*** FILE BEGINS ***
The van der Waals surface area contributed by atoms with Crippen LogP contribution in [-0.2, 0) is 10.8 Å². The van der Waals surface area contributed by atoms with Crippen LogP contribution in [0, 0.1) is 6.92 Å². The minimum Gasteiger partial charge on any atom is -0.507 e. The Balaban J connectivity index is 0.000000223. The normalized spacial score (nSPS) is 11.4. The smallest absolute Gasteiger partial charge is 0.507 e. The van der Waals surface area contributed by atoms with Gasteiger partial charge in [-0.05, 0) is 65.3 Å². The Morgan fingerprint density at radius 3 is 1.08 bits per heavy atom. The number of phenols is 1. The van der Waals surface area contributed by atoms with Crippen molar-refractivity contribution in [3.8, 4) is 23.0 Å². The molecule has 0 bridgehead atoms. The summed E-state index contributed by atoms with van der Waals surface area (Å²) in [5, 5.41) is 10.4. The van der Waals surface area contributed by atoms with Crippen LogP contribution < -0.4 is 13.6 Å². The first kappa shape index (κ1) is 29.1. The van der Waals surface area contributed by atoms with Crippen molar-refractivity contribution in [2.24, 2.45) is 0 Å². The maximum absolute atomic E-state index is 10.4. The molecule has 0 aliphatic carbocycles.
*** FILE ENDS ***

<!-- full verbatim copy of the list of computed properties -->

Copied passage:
The van der Waals surface area contributed by atoms with Crippen LogP contribution in [-0.2, 0) is 10.8 Å². The van der Waals surface area contributed by atoms with Crippen LogP contribution in [0, 0.1) is 6.92 Å². The minimum Gasteiger partial charge on any atom is -0.507 e. The Balaban J connectivity index is 0.000000223. The normalized spacial score (nSPS) is 11.4. The smallest absolute Gasteiger partial charge is 0.507 e. The van der Waals surface area contributed by atoms with Gasteiger partial charge in [-0.05, 0) is 65.3 Å². The Morgan fingerprint density at radius 3 is 1.08 bits per heavy atom. The number of phenols is 1. The van der Waals surface area contributed by atoms with Crippen molar-refractivity contribution in [3.8, 4) is 23.0 Å². The molecule has 0 bridgehead atoms. The summed E-state index contributed by atoms with van der Waals surface area (Å²) in [5, 5.41) is 10.4. The van der Waals surface area contributed by atoms with Crippen LogP contribution < -0.4 is 13.6 Å². The first kappa shape index (κ1) is 29.1. The van der Waals surface area contributed by atoms with Crippen molar-refractivity contribution in [2.24, 2.45) is 0 Å². The maximum absolute atomic E-state index is 10.4. The molecule has 0 aliphatic carbocycles.